New York State’s new paid sick leave law (“NYSSL”) took effect on September 30, 2020, requiring employers to allow employees to begin accruing paid sick leave benefits immediately.  Employees may use their accrued leave under the NYSSL starting January 1, 2021.  In response to its state law counterpart, New York City Mayor Bill de Blasio has signed into law certain amendments to the existing NYC Paid Safe and Sick Leave Law (“NYCPSL”), also known as the Earned Sick and Safe Time Act, to align the NYCPSL with the NYSSL.

As discussed below, the NYSSL and NYCPSL impose similar paid sick leave requirements on employers, though the amendments to the NYCPSL expand employers’ obligations and strengthen New York City’s enforcement mechanisms.

New York State Paid Sick Leave Law

Under the new NYSSL, all New York State employers must provide sick leave that accrues for each employee at a rate of at least 1 hour for every 30 hours worked (which is the same accrual rate provided under the New York City and the Westchester County sick leave laws).  Alternatively, employers may “frontload” or provide the full amount of sick leave at the beginning of each year.

The amount of sick leave that employers must provide is based on the employer’s size and net income in a given calendar year.  The minimum leave requirements of employers for each calendar year are as follows:

  • 4 or fewer employees and a net income less than $1 million: 40 hours of unpaid sick leave
  • 4 or fewer employees and a net income greater than $1 million or 5-99 employees: 40 hours of paid sick leave
  • 100 or more employees: 56 hours of paid sick leave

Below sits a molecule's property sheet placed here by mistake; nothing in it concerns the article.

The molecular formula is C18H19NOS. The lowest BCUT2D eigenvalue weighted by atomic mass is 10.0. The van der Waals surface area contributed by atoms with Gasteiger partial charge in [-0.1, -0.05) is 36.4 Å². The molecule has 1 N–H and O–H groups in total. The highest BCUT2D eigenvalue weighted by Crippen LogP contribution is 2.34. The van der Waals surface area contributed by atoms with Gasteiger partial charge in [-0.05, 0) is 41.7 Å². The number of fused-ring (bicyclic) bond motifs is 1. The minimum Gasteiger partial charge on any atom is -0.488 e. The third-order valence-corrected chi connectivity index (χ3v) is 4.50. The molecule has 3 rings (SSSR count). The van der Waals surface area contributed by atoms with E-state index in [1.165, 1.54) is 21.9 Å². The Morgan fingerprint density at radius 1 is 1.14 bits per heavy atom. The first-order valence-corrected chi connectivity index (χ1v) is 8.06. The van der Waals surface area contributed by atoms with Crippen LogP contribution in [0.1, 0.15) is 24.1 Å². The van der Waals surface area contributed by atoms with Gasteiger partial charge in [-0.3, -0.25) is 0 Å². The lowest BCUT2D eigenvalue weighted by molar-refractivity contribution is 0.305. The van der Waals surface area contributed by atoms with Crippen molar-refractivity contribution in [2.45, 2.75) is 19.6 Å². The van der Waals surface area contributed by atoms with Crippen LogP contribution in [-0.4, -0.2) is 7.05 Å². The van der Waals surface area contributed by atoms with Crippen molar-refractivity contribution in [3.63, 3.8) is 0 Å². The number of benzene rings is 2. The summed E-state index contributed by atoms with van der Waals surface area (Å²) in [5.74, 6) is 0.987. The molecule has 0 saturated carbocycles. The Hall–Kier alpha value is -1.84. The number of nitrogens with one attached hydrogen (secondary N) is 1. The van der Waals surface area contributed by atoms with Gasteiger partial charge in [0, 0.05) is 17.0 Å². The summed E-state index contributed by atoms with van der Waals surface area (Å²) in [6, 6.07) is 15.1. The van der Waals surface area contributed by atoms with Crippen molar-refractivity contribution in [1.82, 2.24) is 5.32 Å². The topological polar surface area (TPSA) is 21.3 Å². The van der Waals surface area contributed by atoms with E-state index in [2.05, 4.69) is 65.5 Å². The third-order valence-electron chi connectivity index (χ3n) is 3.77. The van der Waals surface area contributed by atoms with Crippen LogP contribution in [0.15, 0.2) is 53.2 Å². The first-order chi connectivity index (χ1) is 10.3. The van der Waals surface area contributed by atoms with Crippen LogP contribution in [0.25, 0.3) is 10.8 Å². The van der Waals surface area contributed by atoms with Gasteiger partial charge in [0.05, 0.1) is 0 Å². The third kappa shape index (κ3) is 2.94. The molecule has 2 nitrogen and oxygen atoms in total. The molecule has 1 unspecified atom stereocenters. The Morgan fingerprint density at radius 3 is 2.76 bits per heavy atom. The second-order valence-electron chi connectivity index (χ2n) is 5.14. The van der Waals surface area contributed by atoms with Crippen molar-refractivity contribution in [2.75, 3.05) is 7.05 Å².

Employees must start accruing sick leave as of September 30, 2020 or at the commencement of their employment (whichever is later), but employees are not entitled to use any accrued sick leave under the NYSSL until January 1, 2021.  Employers may set a minimum increment for use of sick leave, not to exceed four hours.

Employees may carry over accrued, unused sick leave to the next calendar year, though employers can limit the use of sick leave per calendar year to 40 hours (for employers with fewer than 100 employees) or 56 hours (for employers with 100 or more employees).  Employers are not required to pay an employee for any accrued, unused NYSSL upon separation of employment.

Employees may use NYSSL for (1) a mental or physical illness, injury, or health condition of an employee or the employee’s family member; (2) the diagnosis, care or treatment of an existing health condition of, or preventive care for, an employee or an employee’s family member (or a ward for whom the employee is the guardian); or (3) an employee or an employee’s family member who is a victim of domestic violence, a sexual offense, stalking or human trafficking in order to avail themselves of services or assistance as a result of such incidents.  Employers may not require disclosure of confidential information relating to an illness, injury, or health condition of the employee or the employee’s family member, or information relating to absence from work due to domestic violence, a sexual offense, stalking, or human trafficking.